Stuff changes


At the moment I’m revising my playbook, 6 Proven Steps to Attract Investors. For anyone who has the first edition, you’ll notice that I have tweaked the title to broaden the scope from ICO Investors to include any investors. This is as it should be, because stuff changes, and times change. In fact times change really fast, because it’s only just over a year since that first edition was published! Then everyone was interested in Initial Coin Offerings as the model for investment, but in the following months that was overtaken by other tokenized instruments, such as ISOs, and now Initial Exchange Offerings. What this tells us is that fundraising for new ventures, particularly when related to the blockchain, is a work in progress and that nothing stands still.

Initial Exchange Offerings currently look like a good way forward, because the Exchange acts as the counter-party in any deal. This means that the investor is better protected, and the startup gets to see the money sooner. The fact that an established Exchange is involved is also re-assuring for everyone involved, and the reach of the Exchange often goes far beyond what the new enterprise could achieve on its own. So win-win, and now IEOs are flavor of the month? Well yes, but you won’t find me putting them at the center of my revised book. Reason one: Because stuff changes. Reason Two: Because I’ve been talking to a lot of people over the last year, as I mentioned in my last posting on the subject of sex education!

Stuff changes because one week it’s blue shoes, the next week it’s yellow, and I don’t want my work to be merely tied to whatever’s in fashion. However more important is what I’ve learned from all those people I talked to. The last year involved speaking engagements at conferences around the world, and everywhere I went entrepreneurs were asking the same question: How do I fundraise? Note that they weren’t asking, ‘How do I do an ICO?’ or an STO, or any other funding instrument. The overriding question was simply about the process needed to raise funds, of any sort, from any source. So what this told me was that I needed to alter the approach of my book, and widen it to include marketing for all forms of fundraising.

My focus is therefore currently on funding, and what this requires both from the point of view of the business, and the investor. Most businesses see investors as being difficult to reach, and hard to convert to ‘true believers’. The core team of a typical startup will likely regard their potential investors as wanting everything when they’re not really in a position to offer very much. The potential investor wants a roadmap, a prospectus, a strategy document, the works… On the other hand few companies consider what they want to get from an investor. The simple answer may seem to be, ‘Money of course!’ However I know that it goes far beyond this, and I believe startups have as much right to ask for – and receive – information and support of all sorts from their investors. It’s a two-way street, but this simple fact is rarely recognized, by either side of the equation.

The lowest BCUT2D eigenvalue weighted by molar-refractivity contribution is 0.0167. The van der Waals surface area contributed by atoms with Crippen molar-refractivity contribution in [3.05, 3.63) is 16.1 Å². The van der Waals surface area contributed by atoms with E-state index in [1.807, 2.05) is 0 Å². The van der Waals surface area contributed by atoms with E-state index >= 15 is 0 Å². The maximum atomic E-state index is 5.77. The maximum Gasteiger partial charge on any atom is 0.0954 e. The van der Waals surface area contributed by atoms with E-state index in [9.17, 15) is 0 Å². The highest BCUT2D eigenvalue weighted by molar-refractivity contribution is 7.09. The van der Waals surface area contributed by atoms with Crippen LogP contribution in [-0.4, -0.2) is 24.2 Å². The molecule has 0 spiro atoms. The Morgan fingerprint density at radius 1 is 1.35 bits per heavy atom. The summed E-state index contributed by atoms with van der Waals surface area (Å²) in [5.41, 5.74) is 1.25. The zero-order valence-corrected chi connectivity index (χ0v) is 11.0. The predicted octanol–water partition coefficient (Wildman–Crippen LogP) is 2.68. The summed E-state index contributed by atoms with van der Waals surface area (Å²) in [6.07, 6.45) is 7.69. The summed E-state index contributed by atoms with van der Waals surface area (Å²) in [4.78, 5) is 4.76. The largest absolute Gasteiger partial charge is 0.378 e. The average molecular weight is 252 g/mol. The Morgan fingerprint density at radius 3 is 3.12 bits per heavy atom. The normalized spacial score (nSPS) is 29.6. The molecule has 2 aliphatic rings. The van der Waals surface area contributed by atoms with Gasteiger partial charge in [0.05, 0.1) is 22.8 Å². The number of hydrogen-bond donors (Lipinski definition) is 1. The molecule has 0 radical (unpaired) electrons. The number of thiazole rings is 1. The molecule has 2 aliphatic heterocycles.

My message is essentially quite simple, which fooled some people when the first edition of 6 Steps was published. The steps are simple, and logical, and repeatable, but that doesn’t mean they’re easy. It’s like telling someone who wants to lose weight that all they have to do is eat less and exercise more. Sure! Of course! Instead people want a magic bullet, a potion that will solve all their problems. The 6 Proven Steps to Attract Investors actually is a magic bullet, but the steps have to be followed, day in, day out. So that’s the other reason I’m revising the book – to convince readers even more strongly that if they want to succeed, they must put in the effort and time. It’s about process, and if you follow the process, positive results will come. It seems obvious doesn’t it, but many people seem to hang around, hoping for luck to play its part.

Stuff changes, which means we all have to change too, and that means putting in the effort to follow logical steps to achieve our goals, and never merely hoping, or relying on luck. As the third President of the USA, Thomas Jefferson, remarked, “I’m a greater believer in luck, and I find the harder I work the more I have of it.”

Click here to learn more about the second edition of 6 Steps: